Things have changed.

Now, an estimated 10 million restaurant servers work in the United States. Approximately two-thirds of these servers earn sub-minimum wages. Across America, on average, wait staff workers earn $9, with tips. Cornell professor Michael Linn reports that $40 billion in tip money is exchanged each year.

That’s a lot of pocket change, but think about the true wage earned.

Statistics from the U.S. Department of Labor’s Fair Labor Standards Act show that Nebraska’s minimum cash wage for tipped employees is $2.13. A maximum tip credit of $5.12 is in effect, which brings the combined cash and tip minimum wage to $7.25.

What if an employee doesn’t earn enough in tips to bring the wage to the $7.25 mark? What if a customer doesn’t believe in leaving a tip? Or, what if a customer claims poor service or under- or overcooked food and refuses a tip?

I’m wondering because it’s Be Kind to Food Server’s Month. I’m curious because a couple of our daughters work in the food service industry. I’m pondering how many customers tip? And if so, how much?

I’m questioning, because wait staff have bills to pay, too.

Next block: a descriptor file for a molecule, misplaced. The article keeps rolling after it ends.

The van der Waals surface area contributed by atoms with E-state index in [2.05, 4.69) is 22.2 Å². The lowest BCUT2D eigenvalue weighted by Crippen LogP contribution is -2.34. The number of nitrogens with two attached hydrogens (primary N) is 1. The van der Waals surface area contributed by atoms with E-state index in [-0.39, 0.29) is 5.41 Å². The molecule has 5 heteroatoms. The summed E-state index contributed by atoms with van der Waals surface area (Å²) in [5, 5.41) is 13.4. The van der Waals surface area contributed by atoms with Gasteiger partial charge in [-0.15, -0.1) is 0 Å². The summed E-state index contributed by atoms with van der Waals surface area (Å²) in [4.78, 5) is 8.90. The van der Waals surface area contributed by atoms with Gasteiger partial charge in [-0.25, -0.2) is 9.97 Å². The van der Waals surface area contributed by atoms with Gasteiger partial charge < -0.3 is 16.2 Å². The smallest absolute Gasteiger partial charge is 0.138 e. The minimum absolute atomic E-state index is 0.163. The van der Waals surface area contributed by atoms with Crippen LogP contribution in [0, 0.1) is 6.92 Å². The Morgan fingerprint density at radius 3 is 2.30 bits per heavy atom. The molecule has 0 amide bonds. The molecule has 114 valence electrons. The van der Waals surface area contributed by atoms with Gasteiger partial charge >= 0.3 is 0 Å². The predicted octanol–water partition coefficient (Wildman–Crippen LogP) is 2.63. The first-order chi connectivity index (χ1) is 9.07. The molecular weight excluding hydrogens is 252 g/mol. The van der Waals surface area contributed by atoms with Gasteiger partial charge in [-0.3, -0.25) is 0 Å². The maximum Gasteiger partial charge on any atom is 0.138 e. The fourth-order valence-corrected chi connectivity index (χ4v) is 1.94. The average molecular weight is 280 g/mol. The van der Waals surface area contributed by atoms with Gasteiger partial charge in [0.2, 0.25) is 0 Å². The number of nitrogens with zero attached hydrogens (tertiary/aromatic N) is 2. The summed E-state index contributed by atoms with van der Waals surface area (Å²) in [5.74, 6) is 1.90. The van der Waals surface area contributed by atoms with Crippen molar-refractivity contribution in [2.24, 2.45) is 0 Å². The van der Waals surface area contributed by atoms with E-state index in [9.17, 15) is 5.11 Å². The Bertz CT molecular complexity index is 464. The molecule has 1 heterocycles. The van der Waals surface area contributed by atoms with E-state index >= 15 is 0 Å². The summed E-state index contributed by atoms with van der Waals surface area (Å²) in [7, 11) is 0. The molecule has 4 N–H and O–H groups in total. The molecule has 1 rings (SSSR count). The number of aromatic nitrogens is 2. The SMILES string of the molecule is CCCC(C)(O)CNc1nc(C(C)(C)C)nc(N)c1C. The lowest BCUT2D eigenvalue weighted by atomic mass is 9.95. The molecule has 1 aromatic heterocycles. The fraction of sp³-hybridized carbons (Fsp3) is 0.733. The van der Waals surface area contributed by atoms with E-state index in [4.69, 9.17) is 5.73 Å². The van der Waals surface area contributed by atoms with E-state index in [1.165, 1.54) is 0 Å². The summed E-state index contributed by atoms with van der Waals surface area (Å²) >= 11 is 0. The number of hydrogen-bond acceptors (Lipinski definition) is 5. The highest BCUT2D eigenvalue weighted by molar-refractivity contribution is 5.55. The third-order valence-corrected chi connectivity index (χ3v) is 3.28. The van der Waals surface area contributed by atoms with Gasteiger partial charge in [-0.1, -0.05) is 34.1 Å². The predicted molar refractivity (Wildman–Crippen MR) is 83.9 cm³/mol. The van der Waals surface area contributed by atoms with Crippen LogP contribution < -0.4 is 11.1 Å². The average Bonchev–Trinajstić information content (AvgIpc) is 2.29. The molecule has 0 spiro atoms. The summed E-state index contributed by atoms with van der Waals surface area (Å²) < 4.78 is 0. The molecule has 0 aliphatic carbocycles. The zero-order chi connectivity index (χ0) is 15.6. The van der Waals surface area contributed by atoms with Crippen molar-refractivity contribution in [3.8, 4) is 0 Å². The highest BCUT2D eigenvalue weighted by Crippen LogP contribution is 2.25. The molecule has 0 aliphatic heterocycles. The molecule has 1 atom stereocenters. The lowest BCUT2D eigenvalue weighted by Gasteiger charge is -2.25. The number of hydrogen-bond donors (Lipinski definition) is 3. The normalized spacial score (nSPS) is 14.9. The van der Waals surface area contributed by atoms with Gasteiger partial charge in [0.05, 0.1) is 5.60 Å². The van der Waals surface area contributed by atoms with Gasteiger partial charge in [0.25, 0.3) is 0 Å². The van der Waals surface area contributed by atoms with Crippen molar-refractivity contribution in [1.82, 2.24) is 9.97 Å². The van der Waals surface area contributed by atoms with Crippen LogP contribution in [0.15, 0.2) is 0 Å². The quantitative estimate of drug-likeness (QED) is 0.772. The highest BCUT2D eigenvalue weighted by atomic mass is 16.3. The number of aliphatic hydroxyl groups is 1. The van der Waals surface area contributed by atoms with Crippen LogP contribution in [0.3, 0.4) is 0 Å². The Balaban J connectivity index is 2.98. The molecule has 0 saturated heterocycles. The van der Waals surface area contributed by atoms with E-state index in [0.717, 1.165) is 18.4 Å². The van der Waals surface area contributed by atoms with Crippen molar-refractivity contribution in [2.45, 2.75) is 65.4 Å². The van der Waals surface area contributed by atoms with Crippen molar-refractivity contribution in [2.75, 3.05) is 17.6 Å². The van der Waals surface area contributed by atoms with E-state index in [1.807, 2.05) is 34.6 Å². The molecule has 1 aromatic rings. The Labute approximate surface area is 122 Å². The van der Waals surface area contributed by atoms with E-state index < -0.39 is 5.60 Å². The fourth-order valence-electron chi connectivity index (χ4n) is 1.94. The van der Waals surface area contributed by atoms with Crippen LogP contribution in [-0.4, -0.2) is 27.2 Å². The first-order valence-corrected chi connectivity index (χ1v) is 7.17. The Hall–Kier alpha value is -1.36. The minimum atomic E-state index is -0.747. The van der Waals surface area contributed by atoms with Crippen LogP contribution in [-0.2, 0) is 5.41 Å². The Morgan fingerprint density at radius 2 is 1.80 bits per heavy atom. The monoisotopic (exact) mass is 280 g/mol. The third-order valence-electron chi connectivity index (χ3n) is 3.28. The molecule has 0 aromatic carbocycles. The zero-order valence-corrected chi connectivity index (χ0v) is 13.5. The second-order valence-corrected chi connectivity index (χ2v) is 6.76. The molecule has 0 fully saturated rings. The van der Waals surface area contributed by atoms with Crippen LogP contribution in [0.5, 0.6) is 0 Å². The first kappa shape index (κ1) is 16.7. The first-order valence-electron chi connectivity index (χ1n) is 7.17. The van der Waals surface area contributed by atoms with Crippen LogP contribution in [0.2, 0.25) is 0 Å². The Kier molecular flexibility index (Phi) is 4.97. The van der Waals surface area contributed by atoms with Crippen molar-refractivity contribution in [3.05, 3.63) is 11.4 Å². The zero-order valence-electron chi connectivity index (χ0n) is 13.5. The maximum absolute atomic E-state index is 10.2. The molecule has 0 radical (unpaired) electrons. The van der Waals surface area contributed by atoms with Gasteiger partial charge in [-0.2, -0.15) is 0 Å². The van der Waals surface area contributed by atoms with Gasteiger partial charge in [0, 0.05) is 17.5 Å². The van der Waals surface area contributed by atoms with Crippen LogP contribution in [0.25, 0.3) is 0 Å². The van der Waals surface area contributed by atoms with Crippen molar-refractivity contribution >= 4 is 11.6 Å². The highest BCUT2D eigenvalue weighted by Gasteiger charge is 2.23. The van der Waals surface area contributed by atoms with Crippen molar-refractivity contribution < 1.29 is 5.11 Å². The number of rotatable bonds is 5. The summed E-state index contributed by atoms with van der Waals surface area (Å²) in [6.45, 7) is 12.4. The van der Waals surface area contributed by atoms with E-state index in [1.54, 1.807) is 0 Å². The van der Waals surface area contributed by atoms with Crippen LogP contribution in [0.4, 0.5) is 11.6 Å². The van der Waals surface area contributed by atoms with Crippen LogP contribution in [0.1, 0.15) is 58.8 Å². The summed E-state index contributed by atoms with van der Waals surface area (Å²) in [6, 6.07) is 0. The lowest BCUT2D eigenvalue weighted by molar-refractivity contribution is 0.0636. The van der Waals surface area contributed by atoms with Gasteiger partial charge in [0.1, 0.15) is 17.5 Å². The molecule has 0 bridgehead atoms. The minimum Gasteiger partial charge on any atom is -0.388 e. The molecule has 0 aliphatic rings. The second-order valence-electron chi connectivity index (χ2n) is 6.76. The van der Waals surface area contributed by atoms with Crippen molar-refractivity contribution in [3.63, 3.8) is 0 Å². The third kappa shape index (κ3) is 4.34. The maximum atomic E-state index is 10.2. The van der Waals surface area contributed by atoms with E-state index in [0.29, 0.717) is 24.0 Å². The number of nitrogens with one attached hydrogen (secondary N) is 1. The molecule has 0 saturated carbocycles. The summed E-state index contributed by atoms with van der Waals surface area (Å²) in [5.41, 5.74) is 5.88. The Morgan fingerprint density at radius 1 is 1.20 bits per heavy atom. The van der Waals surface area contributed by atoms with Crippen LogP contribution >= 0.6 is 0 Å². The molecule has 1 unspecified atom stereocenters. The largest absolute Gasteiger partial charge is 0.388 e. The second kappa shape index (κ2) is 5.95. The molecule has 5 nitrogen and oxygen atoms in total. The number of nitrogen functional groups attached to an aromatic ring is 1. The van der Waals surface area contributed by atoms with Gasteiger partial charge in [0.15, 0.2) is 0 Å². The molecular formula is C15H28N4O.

Granted, I’ve experienced the inadequacies of inexperienced or overworked or I-don’t-care staff. Yet, I leave a tip.

Once, I witnessed a couple leave only the few pennies remaining from their bill. As the couple exited the dining establishment, the waitress chased them down in the parking lot and handed them the pocket change left on the table.

Granted, I understood leaving a measly tip. The same server had waited on our table and acted like it was an effort to take our order, let alone refill a drink. But, she did wait on the table, and when an order didn’t meet the customer’s satisfaction, she returned the plate to the kitchen so the mistake could be corrected.

I always got a chuckle when Courtney would come home from working the drive-thru window at Sonic and tell me she made $15 in tips. “Why would they tip me?” she would question. Easy answer: you were polite and courteous and you delivered their order in a timely manner.

And in the end, that’s what the customer will remember.